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on 17 February 2011
As a relatively recent eno fan, I was pleased to find a number of books available to further explore this intriguing musician. Especially pleased to discover this book, which I hoped would uncover the mysteries of "another green world". Largely, it failed. Dayal mentioned how it had taken a while to write this book (how? it's quite succinct!) also how eno's `oblique strategies' helped guide the writing process. Well from what I can see it caused her to veer wildly off course which chapters about "discreet music", which in all honesty didn't add to her exploration of the production of 'green world' at all. This caused me some confusion, and caused the flow of the overall read to jar. When it's on topic, it's interesting, but on the whole, like previous reviewers have described, it is a missed opportunity. Plus lack of a new interview with eno lowers it overall worth. Decent book for a few quid second hand
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on 19 October 2016
I liked this book a lot. It doesn't do what it says on the tin - I wouldn't describe it as a book about Another Green World - nevertheless it is genuinely interesting in its focus on Brian Eno's creative process. I liked the way instructions from his "Oblique Strategies" cards were used as chapter headings. I would recommend this as a short primer on Eno rather than a detailed account of one album.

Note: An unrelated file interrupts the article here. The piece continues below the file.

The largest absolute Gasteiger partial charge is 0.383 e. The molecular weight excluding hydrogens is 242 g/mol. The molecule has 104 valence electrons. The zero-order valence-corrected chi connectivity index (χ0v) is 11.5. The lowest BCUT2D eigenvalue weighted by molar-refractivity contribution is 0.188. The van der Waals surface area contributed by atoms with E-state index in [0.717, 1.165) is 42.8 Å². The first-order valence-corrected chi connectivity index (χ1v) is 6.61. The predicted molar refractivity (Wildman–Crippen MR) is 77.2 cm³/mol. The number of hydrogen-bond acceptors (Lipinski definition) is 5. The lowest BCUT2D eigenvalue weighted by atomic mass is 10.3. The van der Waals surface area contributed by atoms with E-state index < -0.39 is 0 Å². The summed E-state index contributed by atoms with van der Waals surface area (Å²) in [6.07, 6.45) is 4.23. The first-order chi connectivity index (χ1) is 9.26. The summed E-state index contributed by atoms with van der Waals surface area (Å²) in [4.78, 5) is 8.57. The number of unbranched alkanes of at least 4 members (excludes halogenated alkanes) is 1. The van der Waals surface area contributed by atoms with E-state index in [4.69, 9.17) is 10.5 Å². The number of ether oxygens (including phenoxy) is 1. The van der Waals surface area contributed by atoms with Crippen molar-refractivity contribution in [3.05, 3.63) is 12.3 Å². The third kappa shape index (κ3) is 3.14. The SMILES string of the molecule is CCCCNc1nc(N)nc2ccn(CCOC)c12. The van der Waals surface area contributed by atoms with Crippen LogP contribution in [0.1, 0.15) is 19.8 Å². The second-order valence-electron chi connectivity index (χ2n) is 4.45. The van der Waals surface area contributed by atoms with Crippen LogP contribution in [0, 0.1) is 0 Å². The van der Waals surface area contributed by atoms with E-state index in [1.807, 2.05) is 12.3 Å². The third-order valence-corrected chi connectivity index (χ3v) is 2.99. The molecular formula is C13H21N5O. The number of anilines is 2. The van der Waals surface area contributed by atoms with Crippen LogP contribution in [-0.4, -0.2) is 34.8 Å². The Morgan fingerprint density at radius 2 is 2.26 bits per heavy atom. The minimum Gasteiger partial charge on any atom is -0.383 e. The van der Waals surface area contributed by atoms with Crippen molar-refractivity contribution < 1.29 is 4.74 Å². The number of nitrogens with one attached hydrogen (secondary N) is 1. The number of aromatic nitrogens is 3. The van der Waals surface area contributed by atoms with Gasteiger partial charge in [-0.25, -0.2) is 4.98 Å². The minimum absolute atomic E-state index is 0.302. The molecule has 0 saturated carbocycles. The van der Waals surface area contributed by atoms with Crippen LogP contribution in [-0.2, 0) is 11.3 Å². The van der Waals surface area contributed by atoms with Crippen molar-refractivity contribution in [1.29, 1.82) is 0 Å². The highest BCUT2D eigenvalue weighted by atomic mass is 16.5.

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on 23 November 2009
Like most Eno fans I waited with baited breathe for Geeta Dayal's book. To be honest there is nothing new to offer in this book that hasn't been written elsewhere.
The problem lies in there being no new Eno interview and even if one had been procurred it is doubtful that the man himself could have shed any light, or offered anything new to offer, on the the making of the classic album.
Whilst the book does offer some new insights from bassist Percy Jones its reliance on quotes from other sources leaves one feeling let down.
Almost a third of the book deals with 'Discreet Music' that was released around the same time as AGN and is brought up to show that Eno was already leaning towards his Ambient music output (remember that the majority of AGN is instrumental anyway).
So, nothing new for Eno fans but like all the 33 1/3 books they are worth picking up and still make a good read.
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on 11 March 2016
8/10 quite interesting